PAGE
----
Blood tests should be performed to screen for iron deficiency anemia, renal dysfunction and low serum ferritin. In patients with low serum ferritin (<50–75μg/L), iron supplementation is recommended. However, in patients with PD, whether iron should be added is debatable, as PD is related to oxidative damage via iron accumulation in the substantia nigra [155]. Alcohol or caffeine consumption, stress and intense exercise before bedtime can trigger RLS symptoms. Antidepressants, dopamine antagonists or antihistamines may induce RLS, and their use should be reduced or discontinued. As a nonpharmacological treatment, the efficacy of exercise with regard to the reduction in RLS symptoms has been reported. A randomized controlled trial showed that an exercise group engaging in aerobic and lower-body resistance training 3 days per week had significant improvements in RLS symptoms compared with a placebo group [156]. Additionally, exercise is considered likely to be efficacious for the treatment of RLS symptoms in uremic patients [157].

Long-acting dopamine agonists, such as rotigotine, should be added before bedtime for PD patients with RLS, LMR, or RLS symptoms related to the wear-off phenomenon. An alpha-2 δ ligand (gabapentin enacarbil at 300–600 mg) or clonazepam (0.5 mg) should also be considered in cases in which sufficient dopamine agonists are already being administered. In severe RLS, oxycodone–naloxone has been reported to be efficacious when used at low doses twice a day [158]. STN DBS may improve the symptoms of RLS, although the effect of concomitant changes in the dose of dopaminergic treatment should be considered [159].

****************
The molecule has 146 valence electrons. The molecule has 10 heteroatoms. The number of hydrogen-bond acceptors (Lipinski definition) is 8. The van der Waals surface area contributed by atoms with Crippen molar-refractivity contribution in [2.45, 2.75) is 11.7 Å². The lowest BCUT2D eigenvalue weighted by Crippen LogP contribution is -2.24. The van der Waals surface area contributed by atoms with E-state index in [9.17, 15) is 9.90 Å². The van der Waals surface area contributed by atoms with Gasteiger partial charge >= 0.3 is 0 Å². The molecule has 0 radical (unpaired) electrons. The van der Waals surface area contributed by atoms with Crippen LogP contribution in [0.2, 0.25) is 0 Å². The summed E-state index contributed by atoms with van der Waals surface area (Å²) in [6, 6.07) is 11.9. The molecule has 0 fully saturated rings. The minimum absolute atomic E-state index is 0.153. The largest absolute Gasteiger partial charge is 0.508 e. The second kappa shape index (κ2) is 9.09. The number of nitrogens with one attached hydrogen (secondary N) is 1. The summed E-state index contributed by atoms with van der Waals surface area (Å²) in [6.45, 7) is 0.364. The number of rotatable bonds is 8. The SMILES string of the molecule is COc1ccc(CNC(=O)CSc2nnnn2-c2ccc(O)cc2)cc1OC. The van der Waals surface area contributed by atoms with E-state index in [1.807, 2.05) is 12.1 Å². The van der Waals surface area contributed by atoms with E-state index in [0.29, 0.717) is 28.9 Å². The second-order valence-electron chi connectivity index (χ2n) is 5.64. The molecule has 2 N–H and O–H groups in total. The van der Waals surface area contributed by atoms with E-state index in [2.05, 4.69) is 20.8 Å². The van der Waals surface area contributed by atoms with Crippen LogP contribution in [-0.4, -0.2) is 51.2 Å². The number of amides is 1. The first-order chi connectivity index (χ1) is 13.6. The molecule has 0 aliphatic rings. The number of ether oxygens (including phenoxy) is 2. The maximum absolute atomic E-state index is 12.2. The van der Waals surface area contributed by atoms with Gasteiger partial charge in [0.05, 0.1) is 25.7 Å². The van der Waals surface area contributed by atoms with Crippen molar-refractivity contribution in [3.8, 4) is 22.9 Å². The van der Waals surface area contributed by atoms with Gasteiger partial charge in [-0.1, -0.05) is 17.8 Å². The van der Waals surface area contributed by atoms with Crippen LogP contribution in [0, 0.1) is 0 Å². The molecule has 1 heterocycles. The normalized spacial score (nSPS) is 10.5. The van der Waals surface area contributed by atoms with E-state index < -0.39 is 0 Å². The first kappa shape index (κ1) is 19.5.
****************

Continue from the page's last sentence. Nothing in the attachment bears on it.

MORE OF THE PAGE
In PD, in addition to obesity and craniofacial morphology, upper airway muscle impairment due to nocturnal muscle rigidity and bradykinesia may contribute to the occurrence of obstructive sleep apnea (OSA). There is no evidence supporting increased central sleep apnea in PD. During REM sleep, a significant decrease in muscle tone increases the propensity for upper airway collapse, possibly worsening OSA. REM-predominant OSA has been related to younger age, female sex, asthma [160] and lateral positioning during sleep [161].